One guarantee of states and municipalities across the United States is a type of probate court, which allows people to legally take responsibility for assets that used to belong to someone else. Each jurisdiction has its own rules and laws to follow, which often deal with how assets are divided or distributed when there is no directive from the deceased person.
It is rare but reasonable that a decision on the federal level changes how estates are managed or planned by savvy strategists. One recent example is the Tax Cuts and Jobs Act of 2017, which included a provision raising the minimum for estates taxed by the Internal Revenue Service (IRS).
A recent U.S. Supreme Court ruling underwhelmed many observers by having a limited effect on the estate planning landscape. The case in question centers around a trust with a value in excess of $1.3 million which had not made any payouts to beneficiaries. The state of North Carolina had imposed taxation on the trust because some of the potential beneficiaries resided there.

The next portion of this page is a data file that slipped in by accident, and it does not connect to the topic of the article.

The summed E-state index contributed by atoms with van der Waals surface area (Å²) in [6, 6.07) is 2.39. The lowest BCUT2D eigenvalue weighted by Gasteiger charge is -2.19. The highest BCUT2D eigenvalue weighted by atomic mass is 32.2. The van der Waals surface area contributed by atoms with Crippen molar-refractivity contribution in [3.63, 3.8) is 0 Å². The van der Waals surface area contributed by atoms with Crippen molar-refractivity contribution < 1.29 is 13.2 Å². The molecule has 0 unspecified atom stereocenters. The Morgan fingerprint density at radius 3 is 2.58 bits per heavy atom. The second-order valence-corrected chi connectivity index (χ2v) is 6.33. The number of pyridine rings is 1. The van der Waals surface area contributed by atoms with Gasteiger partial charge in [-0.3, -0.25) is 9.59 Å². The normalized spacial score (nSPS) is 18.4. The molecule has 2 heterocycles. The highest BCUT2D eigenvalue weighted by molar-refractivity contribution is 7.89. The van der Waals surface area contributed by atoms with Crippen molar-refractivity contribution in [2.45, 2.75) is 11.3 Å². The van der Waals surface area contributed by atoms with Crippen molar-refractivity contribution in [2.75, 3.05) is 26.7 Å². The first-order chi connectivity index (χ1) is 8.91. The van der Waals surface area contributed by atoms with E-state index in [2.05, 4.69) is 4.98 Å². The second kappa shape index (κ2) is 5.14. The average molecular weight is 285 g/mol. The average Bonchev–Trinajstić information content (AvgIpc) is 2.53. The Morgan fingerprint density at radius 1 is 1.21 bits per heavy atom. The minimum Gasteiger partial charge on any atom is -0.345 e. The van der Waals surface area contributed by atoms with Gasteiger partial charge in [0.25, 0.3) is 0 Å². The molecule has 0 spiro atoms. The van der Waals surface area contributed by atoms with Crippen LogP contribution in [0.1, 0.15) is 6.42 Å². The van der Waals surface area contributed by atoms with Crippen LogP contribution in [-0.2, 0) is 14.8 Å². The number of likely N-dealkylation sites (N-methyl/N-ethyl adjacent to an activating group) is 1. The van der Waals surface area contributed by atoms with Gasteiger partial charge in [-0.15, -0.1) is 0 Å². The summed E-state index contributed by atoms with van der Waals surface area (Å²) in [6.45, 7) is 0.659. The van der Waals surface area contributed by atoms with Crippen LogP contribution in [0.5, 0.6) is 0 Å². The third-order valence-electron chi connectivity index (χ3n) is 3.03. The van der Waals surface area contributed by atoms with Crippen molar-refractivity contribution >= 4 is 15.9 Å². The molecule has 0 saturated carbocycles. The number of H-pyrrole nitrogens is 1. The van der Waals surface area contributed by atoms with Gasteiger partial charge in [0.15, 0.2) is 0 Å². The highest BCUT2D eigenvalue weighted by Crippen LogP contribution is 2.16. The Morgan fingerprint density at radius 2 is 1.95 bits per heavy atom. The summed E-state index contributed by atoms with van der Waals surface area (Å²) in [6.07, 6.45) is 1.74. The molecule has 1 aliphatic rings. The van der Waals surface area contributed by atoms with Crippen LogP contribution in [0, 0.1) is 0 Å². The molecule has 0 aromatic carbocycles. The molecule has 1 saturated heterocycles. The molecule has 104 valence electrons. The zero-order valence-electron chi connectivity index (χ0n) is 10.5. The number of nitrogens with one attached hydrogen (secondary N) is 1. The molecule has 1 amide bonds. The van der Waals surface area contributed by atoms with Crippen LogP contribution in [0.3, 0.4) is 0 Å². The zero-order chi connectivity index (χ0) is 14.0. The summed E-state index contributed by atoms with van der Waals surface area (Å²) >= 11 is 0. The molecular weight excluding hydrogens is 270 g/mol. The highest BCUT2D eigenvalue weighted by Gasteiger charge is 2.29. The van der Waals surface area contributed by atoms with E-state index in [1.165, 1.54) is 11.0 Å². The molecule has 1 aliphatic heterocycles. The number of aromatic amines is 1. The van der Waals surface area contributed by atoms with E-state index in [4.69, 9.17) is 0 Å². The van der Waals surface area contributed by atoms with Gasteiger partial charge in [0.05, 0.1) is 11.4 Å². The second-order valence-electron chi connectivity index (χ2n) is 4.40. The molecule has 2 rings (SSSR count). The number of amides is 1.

The highest court in the nation ruled this could not happen because the residence of named beneficiaries who had not yet received payouts was not strong enough to warrant taxation. The trustee resided in Connecticut and had full control of the funds available.
Unusual legal precedents and rules are one of the reasons that you should have an experienced attorney help you develop your estate plan. They can help resolve any fears or questions about the fate of trusts and other financial instruments as well as the assets included in the plan.